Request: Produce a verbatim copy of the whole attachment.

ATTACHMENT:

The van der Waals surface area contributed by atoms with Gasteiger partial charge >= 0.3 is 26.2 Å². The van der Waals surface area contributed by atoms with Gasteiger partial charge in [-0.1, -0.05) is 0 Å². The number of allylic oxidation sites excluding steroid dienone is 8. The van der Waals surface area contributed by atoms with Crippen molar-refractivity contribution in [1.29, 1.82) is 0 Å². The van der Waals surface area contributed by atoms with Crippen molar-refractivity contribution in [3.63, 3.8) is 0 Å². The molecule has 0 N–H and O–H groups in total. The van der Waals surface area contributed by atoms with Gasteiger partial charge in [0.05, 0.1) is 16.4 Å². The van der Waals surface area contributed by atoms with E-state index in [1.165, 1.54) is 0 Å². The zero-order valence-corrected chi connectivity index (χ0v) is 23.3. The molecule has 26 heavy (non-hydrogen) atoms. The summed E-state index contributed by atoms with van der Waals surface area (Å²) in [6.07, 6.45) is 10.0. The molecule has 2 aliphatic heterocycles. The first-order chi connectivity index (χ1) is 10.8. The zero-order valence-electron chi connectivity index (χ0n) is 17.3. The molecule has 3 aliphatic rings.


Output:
The van der Waals surface area contributed by atoms with Gasteiger partial charge >= 0.3 is 26.2 Å². The van der Waals surface area contributed by atoms with Gasteiger partial charge in [-0.1, -0.05) is 0 Å². The number of allylic oxidation sites excluding steroid dienone is 8. The van der Waals surface area contributed by atoms with Crippen molar-refractivity contribution in [1.29, 1.82) is 0 Å². The van der Waals surface area contributed by atoms with Crippen molar-refractivity contribution in [3.63, 3.8) is 0 Å². The molecule has 0 N–H and O–H groups in total. The van der Waals surface area contributed by atoms with Gasteiger partial charge in [0.05, 0.1) is 16.4 Å². The van der Waals surface area contributed by atoms with E-state index in [1.165, 1.54) is 0 Å². The zero-order valence-corrected chi connectivity index (χ0v) is 23.3. The molecule has 26 heavy (non-hydrogen) atoms. The summed E-state index contributed by atoms with van der Waals surface area (Å²) in [6.07, 6.45) is 10.0. The molecule has 2 aliphatic heterocycles. The first-order chi connectivity index (χ1) is 10.8. The zero-order valence-electron chi connectivity index (χ0n) is 17.3. The molecule has 3 aliphatic rings.